“Amazing Newsnight just now. Tariq Ramadan – for the sake of defending women’s rights – wouldn’t stop interrupting me during niqab ban debate”

“Will post Newsnight link when I hve. Never been Tariq Ramadan fan but tonight as he tried best 2 interrupt me, stunned by inabity to listen”

“Great summary of Tariq Ramadan tonight RT @aliates: feminist patriarch: “shut up & let me defend ur rights, silly woman!” – all too common.”

And this is the true essence of her political strategy. Eltahawy unknowingly sacrifices her professionalism and credibility and paves the way for intellectual deconstructionism. Her emotional attacks against those who happen to hold a different view scare me.

I already held my own opinion of the discussion surrounding the niqab and its role in the realm of both women’s rights and Islam. I believe in total equality and freedom, as I’m sure Eltahawy does, and this includes the freedom to practice one’s religion and the freedom to wear whatever one wants. This means that if a woman wants to wear a niqab, she should be allowed to. If a woman does not want to wear a niqab, she shouldn’t have to. Believe it or not, if a woman is spotted wearing a niqab, it doesn’t necessarily mean that her husband oppressively forced her to wear it. It could be a personal choice, and oftentimes it is.

As it turns out, Ramadan and I hold similar views. (Does this mean I’m a radical extremist bred by the so-called Muslim right wing?) I also learned that in July 2010, Eltahawy and Ramadan debated the very same issue on the very same show. It’s as if today’s debate served as a rematch.

In both interviews, Ramadan made it clear that banning the niqab fundamentally contradicts Eltahawy’s ambitions to promote freedom and equal rights. Outlawing the niqab in Europe moves the continent as a whole one step further down the road of Islamophobia. And again, there exist women who make the personal and conscious decision to wear the niqab. If the niqab and similar religious-wear were to be banned outright, where do their rights go? What happens to the freedom of expression? What happens to sovereignty in the form of absolute women’s rights since, yet again, they would be restricted by another set of laws and norms – the same ones that Eltahawy seeks to abolish?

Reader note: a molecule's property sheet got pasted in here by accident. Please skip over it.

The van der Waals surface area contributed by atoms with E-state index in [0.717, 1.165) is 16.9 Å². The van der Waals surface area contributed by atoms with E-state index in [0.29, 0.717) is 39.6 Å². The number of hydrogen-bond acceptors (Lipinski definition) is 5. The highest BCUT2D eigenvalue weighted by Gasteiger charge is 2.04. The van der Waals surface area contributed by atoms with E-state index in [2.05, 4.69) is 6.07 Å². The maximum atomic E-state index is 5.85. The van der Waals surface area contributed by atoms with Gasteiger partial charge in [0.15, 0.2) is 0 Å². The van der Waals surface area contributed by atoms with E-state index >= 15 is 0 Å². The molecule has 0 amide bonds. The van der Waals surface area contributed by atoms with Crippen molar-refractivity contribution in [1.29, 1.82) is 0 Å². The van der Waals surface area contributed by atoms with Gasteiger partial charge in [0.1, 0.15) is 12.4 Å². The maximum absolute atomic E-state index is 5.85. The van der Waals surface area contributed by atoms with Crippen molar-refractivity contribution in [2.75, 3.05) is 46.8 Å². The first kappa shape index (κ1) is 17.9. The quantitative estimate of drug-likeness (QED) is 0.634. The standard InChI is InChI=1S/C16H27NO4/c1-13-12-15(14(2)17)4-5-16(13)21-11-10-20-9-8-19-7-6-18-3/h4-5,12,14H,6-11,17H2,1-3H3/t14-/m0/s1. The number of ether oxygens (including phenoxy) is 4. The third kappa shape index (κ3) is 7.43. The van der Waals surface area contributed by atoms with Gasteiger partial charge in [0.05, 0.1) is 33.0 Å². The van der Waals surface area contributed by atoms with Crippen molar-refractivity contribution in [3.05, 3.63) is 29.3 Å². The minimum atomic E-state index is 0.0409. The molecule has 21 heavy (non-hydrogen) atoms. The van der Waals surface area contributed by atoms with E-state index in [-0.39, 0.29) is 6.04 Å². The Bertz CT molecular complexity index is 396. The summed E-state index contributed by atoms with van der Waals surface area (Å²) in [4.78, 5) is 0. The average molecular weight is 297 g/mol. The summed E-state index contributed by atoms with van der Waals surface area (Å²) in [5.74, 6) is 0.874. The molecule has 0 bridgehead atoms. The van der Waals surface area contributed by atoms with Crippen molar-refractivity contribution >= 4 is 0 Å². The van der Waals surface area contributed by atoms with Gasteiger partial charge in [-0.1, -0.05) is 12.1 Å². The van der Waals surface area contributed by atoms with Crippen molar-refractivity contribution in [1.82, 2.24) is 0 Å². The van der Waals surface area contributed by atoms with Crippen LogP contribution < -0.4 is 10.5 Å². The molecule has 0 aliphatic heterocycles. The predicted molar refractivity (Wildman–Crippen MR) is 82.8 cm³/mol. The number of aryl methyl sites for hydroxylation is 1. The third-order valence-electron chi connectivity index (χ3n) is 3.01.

What’s more interesting is that she complains about how Ramadan continued to interrupt her throughout the duration of the debate. This, apparently, leads her to conclude that Ramadan is unfit to stand for women’s rights. But I invite you to watch the 2010 interview posted at the bottom of this article. In particular, watch the final minute. Her numerous interruptions are expected; it’s a tense debate after all. But by her same logic, has she made herself also unfit to stand for women’s rights?

“Everyone has a right to an opinion” is an old adage we hear almost every time we engage in dialogue, discussion, and debate. Keeping this in mind, I see nothing wrong with Eltahawy promoting her opinions. Whether or not I agree with them is a tale for another day, but the true problem arises in her strategy.

Remember, she boldly claims to represent entire groups of people. Her strategy is noticeably opportunistic. She used her “Egyptianness” to elevate her agenda during the revolution and to push her ideas through mainstream media searching for that supremely rare “liberated Muslim woman”. Naturally, she insists that she’s right and that everyone else is more than just wrong – they’re radicals. Her work instigates the divisions within our communities, both Muslim and non-Muslim, in a blind attempt to rectify the wrongs of society. She says she stands for the Egyptian people who, by the way, support an end to the siege on Gaza, but soon after gives the opening speech for the J Street conference which doesn’t necessarily advocate for an end to the military occupation of the Palestinian territories. Her overall arguments are laced with apologeticism. She uses the most informal social media outlets like Twitter to debase and discredit other academics who don’t align with her ideologies. And she retweets anything that promotes her name. All of this and more indicates a lack of professionalism that I just can’t ignore.